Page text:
Connecting with Source in the Midst of Chaos and Confusion
It’s hard being in the world today. We’re under great pressures around our health & wellbeing as well as that of all other life & the environment of our planet. Our financial stability & freedom are at risk. We want this all to improve yet we may feel our hands are completely tied and unable to do anything personally or we may feel hopeless and depressed.
These are signs of change in process. Search back in your life for examples of change in process: when a job or relationship was falling apart; when your financial or living situation was in upheaval. No matter what the subject of change was, the process of it was surely uncomfortable and possibly downright frightening and painful.
Right now, the entire world is in the process of change and it is most certainly uncomfortable, frightening, and painful. So what do we do? What can we do?
Return to Source
According to countless indigenous belief systems around the globe – and even some religions – the problem with the world is that we’ve lost our connection with Source.
What is Source? It’s the unnamable, indescribable consciousness, intelligence and benevolent life-force energy of all that exists, has ever existed, and will ever exist. There are as many names for Source as there are cultures and languages.
In Hawaiʻi, this is called ALOHA. Indigenous elders, including Native Hawaiian practitioners, say that ALOHA (Source, Great Spirit, Unity) is a feeling which is only reachable when we are still and our mind is quiet.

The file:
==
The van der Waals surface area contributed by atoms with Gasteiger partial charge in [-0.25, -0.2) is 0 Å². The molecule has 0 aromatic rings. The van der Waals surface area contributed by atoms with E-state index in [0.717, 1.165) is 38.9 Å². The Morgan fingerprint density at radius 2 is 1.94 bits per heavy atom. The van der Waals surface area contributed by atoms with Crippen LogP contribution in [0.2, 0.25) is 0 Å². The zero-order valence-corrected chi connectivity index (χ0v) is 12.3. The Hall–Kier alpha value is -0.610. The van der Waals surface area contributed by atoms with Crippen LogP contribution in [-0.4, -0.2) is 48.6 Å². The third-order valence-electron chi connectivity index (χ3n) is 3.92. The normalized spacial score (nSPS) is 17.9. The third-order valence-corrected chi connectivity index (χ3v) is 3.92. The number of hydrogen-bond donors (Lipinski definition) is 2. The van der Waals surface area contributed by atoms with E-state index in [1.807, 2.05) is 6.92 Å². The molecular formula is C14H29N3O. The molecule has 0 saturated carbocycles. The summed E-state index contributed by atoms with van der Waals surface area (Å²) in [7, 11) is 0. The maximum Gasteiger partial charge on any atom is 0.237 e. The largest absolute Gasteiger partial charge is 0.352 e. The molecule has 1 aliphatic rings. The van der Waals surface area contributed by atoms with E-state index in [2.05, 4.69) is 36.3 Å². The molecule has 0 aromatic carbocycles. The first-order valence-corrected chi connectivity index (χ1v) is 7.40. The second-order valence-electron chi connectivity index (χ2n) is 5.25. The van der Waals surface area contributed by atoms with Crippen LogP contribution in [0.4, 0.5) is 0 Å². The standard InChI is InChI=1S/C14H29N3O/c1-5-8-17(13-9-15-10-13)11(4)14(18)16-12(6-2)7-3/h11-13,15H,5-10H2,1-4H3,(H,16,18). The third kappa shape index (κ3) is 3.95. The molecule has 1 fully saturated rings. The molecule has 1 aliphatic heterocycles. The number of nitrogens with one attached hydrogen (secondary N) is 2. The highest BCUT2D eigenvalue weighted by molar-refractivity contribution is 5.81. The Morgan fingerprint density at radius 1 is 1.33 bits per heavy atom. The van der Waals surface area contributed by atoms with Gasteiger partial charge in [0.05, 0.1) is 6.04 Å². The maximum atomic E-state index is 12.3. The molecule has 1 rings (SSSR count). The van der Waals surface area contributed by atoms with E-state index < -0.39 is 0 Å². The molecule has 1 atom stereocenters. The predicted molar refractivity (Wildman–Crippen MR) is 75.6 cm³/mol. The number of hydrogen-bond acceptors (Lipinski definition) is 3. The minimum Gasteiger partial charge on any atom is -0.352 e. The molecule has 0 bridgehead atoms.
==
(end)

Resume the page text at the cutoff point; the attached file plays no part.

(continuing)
Quantum physics describes it as the Quantum Field – a field of light energy – the foundation of all existence – that acts as pure potential from which everything unfolds and into which everything enfolds.
In the Buddhist tradition, Source is called Mind (Greater Mind vs. small mind) and the method to reach quiet stillness is called Peaceful Abiding or shamatha vipashyana meditation. Peaceful Abiding describes our mind in its original state – its natural resting state: open, fresh, alert, aware, and pure (unadulterated by conditioning).
According to Chamtrul Rinpoche:
The English word “mind” has many definitions in today’s modern world, and this can cause so much confusion for many people when they try and study the Buddha’s teachings before they have fully understood what the word “mind” is referring to in the correct buddhist context.
When we talk about the mind in a buddhist context, it can be correctly defined as “clarity” and “awareness”.
This “clarity” refers to the fact that any phenomenon can clearly appear to the mind. This “awareness” refers to the fact that the mind is aware of any phenomenon that is appearing.
Any phenomena literally means anything and everything: Physical sensations, sights, sounds, smells, and tastes, concepts, habits, interests, thoughts, emotions, feelings of happiness or sadness or indifference, memories, distinguishing, attention, intention, and so on. It includes everything that you have ever experienced, and everything that you will ever experience.
It must be understood that when we define the mind with the words “clarity” and “awareness”, that these two words are not describing two separate activities, where clarity occurs first, then awareness occurs after. Clarity and awareness are merely two definitions that describe just the one single activity of the mind from two different points of view. There has always, and there will always be just the one single activity that we refer to as mind.
And just how it never came into existence, it never goes out of existence. It is a beginningless and endless unbroken continuum of just one single activity of experiencing. And only the contents of what it experiences changes, but the experiencing never stops.